New Diesels Are More Cost Effective and Cleaner than Gasoline Engines

Todays diesel engines are nothing like the oil burners of the past, at least thats what luxury SUV maker Land Rover hopes to bring to light by bringing four of its sport utilities across the Atlantic for demonstration and testing purposes.

According to Land Rover test fleet spokesperson Bill Baker, two entry-level luxury Freelanders and two top-line Range Rovers will be arriving in the U.S. this fall for journalists, politicians and Ford Motor employees to test.

Does this mean Land Rover retailers will have diesel models for consumer purchase anytime soon? Thats hard to say. The official word is no, but its obvious the company is testing the waters. Rival 4×4 legend Jeep is bringing their Liberty to the market with a common-rail turbodiesel for 2004, which should help to open the market up for other brands such as Land Rover if they decide to do likewise.

A common belief among North American drivers is that diesels are slower, noisier, smellier and more polluting than their gasoline powered alternatives. Thats a reasonable deduction considering most peoples experience with the engine type dates back to the early 1980s and before, when old-tech diesel engines belched smoke, stunk up the parking garage, rattled and pinged annoyingly before clogging up the roadways due to poor acceleration.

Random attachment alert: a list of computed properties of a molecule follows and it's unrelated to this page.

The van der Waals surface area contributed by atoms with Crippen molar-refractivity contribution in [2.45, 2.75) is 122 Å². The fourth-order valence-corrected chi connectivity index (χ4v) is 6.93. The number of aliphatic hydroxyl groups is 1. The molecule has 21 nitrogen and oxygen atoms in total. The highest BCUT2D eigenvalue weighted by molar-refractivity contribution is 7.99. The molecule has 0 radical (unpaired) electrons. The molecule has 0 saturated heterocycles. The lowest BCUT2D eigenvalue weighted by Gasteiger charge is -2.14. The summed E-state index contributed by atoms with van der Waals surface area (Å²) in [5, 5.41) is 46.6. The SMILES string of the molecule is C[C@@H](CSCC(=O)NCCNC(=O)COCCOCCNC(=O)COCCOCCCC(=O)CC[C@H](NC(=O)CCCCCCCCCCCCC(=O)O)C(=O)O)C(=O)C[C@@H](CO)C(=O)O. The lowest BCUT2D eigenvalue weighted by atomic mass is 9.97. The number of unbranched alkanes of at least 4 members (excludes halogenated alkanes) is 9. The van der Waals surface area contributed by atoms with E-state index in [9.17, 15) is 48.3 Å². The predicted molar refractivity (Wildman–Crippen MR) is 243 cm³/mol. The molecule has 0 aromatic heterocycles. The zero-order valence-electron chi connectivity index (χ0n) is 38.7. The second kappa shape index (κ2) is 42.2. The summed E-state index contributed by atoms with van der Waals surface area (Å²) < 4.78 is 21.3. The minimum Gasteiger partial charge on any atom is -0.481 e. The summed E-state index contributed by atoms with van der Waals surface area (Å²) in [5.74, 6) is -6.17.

New common-rail diesels, however, are much improved. In fact modern common-rail diesel engines often outperform their gasoline counterparts due to a higher torque output, while offering nominal noise difference and improved toxic emissions through better fuel economy – the final calculations after comparing increased distance traveled on the same quantity of fuel against slightly higher particulate emissions shows a benefit over gasoline engines of about 17% on average.

According to Baker the Range Rover diesel, for instance, uses 22 mpg on the highway, compared to 14 mpg for the gasoline-powered version of the same vehicle. The much lighter and more compact Freelander diesel delivers almost 30 mpg at highway speeds compared to approximately 20 mpg for the gasoline model.

Also beneficial, diesels require less maintenance than gasoline engines. They dont need to be tuned up as often and last much longer, often running beyond 300,000 miles or more before a rebuild is necessary.

Diesels are an excellent solution for European based automakers, like Land Rover, to improve their North American emissions and offer more cost effective transportation to their customers.